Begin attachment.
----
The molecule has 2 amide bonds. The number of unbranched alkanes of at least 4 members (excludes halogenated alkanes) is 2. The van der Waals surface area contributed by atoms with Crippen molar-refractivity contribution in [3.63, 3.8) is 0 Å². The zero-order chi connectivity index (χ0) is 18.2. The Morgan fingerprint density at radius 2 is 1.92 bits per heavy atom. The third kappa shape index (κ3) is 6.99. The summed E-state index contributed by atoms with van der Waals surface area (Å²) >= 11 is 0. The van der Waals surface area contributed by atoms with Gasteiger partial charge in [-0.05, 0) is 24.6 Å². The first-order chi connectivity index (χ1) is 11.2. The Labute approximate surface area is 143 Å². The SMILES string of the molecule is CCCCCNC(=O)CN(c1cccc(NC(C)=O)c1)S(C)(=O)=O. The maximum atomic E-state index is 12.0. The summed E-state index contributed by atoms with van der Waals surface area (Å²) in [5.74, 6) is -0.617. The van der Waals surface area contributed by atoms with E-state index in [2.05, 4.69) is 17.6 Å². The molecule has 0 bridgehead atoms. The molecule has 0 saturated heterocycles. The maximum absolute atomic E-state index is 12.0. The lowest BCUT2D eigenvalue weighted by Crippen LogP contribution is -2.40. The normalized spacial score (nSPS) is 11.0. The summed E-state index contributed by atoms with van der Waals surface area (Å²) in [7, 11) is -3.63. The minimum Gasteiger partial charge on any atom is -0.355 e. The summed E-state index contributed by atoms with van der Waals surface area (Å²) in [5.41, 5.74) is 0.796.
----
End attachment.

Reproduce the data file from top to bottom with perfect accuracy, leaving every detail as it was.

The molecule has 2 amide bonds. The number of unbranched alkanes of at least 4 members (excludes halogenated alkanes) is 2. The van der Waals surface area contributed by atoms with Crippen molar-refractivity contribution in [3.63, 3.8) is 0 Å². The zero-order chi connectivity index (χ0) is 18.2. The Morgan fingerprint density at radius 2 is 1.92 bits per heavy atom. The third kappa shape index (κ3) is 6.99. The summed E-state index contributed by atoms with van der Waals surface area (Å²) >= 11 is 0. The van der Waals surface area contributed by atoms with Gasteiger partial charge in [-0.05, 0) is 24.6 Å². The first-order chi connectivity index (χ1) is 11.2. The Labute approximate surface area is 143 Å². The SMILES string of the molecule is CCCCCNC(=O)CN(c1cccc(NC(C)=O)c1)S(C)(=O)=O. The maximum atomic E-state index is 12.0. The summed E-state index contributed by atoms with van der Waals surface area (Å²) in [5.74, 6) is -0.617. The van der Waals surface area contributed by atoms with E-state index in [2.05, 4.69) is 17.6 Å². The molecule has 0 bridgehead atoms. The molecule has 0 saturated heterocycles. The maximum absolute atomic E-state index is 12.0. The lowest BCUT2D eigenvalue weighted by Crippen LogP contribution is -2.40. The normalized spacial score (nSPS) is 11.0. The summed E-state index contributed by atoms with van der Waals surface area (Å²) in [7, 11) is -3.63. The minimum Gasteiger partial charge on any atom is -0.355 e. The summed E-state index contributed by atoms with van der Waals surface area (Å²) in [5.41, 5.74) is 0.796.